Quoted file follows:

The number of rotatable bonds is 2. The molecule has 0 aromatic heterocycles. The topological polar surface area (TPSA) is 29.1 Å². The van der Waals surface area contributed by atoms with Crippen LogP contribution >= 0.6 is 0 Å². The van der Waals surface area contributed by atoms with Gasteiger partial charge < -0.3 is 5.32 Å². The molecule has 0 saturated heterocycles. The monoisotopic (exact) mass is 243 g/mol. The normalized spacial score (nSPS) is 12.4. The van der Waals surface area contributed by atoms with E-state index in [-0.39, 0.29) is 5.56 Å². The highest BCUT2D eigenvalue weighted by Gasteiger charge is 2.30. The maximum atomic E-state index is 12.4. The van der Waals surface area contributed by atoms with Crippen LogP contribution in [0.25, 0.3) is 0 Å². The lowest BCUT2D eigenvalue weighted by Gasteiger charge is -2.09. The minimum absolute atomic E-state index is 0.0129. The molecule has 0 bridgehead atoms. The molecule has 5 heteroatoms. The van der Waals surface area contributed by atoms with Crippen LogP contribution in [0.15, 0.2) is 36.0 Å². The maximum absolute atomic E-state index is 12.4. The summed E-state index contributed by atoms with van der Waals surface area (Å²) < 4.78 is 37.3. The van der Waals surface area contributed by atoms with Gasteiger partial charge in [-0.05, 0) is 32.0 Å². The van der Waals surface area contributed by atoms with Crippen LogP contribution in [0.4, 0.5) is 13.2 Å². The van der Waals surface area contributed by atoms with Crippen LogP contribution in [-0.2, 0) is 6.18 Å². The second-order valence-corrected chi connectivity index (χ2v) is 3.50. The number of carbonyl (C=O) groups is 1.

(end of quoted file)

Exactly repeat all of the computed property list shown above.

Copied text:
The number of rotatable bonds is 2. The molecule has 0 aromatic heterocycles. The topological polar surface area (TPSA) is 29.1 Å². The van der Waals surface area contributed by atoms with Crippen LogP contribution >= 0.6 is 0 Å². The van der Waals surface area contributed by atoms with Gasteiger partial charge < -0.3 is 5.32 Å². The molecule has 0 saturated heterocycles. The monoisotopic (exact) mass is 243 g/mol. The normalized spacial score (nSPS) is 12.4. The van der Waals surface area contributed by atoms with E-state index in [-0.39, 0.29) is 5.56 Å². The highest BCUT2D eigenvalue weighted by Gasteiger charge is 2.30. The maximum atomic E-state index is 12.4. The van der Waals surface area contributed by atoms with Crippen LogP contribution in [0.25, 0.3) is 0 Å². The lowest BCUT2D eigenvalue weighted by Gasteiger charge is -2.09. The minimum absolute atomic E-state index is 0.0129. The molecule has 0 bridgehead atoms. The molecule has 5 heteroatoms. The van der Waals surface area contributed by atoms with Crippen LogP contribution in [0.15, 0.2) is 36.0 Å². The maximum absolute atomic E-state index is 12.4. The summed E-state index contributed by atoms with van der Waals surface area (Å²) < 4.78 is 37.3. The van der Waals surface area contributed by atoms with Gasteiger partial charge in [-0.05, 0) is 32.0 Å². The van der Waals surface area contributed by atoms with Crippen LogP contribution in [0.4, 0.5) is 13.2 Å². The van der Waals surface area contributed by atoms with Crippen LogP contribution in [-0.2, 0) is 6.18 Å². The second-order valence-corrected chi connectivity index (χ2v) is 3.50. The number of carbonyl (C=O) groups is 1.